The war has taken heavy toll of the household of Mr and Mrs Blaydon, The Knapps, Toddington-road, Leagrave,  Official intimation has been received that their second son, Pte. C Blaydon, was killed in action on July 20th.  Since the outbreak of war he had been serving with the Bedfordshire Regiment, including the Dardanelles campaign.  He was a stretcher-bearer, and had seen considerable active service.  The youngest son, Pte. A Blaydon, was killed at Suvla Bay on August 15th, 1915, with the 1/5ths.  The eldest son, Percy, is serving in France with the RGA, and was recently in hospital suffering from shell-shock. but he has now returned to his battery.

A letter was received by his parents on Tuesday morning from his pal:- "I thought it my duty to write to tell you that your son Pte. Cecil Blaydon, is dead.  He was killed instantly while we were raiding the enemy's position.  He was like by everyone in his company, officers and men, and I was myself a great pal of his.  He was buried behind our line in a cemetery this morning. "

The eldest son, Bomb. P S Blaydon is back in hospital again with shell-shock. "

Cecil Blaydon was buried in the Gaza War Cemetery.

We will remember them.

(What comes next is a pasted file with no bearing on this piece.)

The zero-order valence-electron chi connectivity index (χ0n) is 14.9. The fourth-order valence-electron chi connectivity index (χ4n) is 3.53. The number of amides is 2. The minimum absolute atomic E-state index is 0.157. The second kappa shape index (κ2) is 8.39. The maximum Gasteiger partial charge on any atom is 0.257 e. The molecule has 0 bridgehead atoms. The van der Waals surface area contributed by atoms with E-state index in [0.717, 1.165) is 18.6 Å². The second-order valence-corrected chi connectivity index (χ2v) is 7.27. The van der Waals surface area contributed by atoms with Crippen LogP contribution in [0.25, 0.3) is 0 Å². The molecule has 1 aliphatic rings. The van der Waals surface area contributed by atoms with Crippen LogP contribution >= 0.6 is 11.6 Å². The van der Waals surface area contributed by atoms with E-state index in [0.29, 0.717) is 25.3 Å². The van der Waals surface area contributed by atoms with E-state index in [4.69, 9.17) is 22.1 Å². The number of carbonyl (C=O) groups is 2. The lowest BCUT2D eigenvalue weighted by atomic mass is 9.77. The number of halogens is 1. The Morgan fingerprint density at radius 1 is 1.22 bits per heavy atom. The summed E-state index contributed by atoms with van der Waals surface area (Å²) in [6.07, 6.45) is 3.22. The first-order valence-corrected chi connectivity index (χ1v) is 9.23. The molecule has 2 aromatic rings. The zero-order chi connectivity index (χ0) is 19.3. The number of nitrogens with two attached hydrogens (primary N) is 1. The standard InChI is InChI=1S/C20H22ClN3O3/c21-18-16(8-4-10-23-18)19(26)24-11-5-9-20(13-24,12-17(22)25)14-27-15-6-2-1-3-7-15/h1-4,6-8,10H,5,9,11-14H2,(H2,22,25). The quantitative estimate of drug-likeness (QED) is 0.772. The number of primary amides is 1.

28 June 2017


Bertie John Mendham, to give him his full Sunday name, was born on 22 May 1884 in East Wretham, Norfolk, seventh of the nine children of Thomas & Mary (nee Freeman).  He was the older brother of Ernest Tom Mendham, who I remembered three weeks ago.

Christened on 5 July 1884 in East Wretham, Bertie was my third cousin four times removed. and he moved with the family to Streatham, London, by 1901.  By the age of 16 he was a porter and the 1911 census shows him working as a printer and living in Upper Tooting.  Towards the end of that year he married Daisy and they begat two children - Daisy, and Albert who was to die in the next war.

He enlisted in the Queen's (Royal West Surrey) Regiment and died on 28 June 1917.  With no known grave he is commemorated, along with his brother, on the Menin Gate memorial.

We will remember them.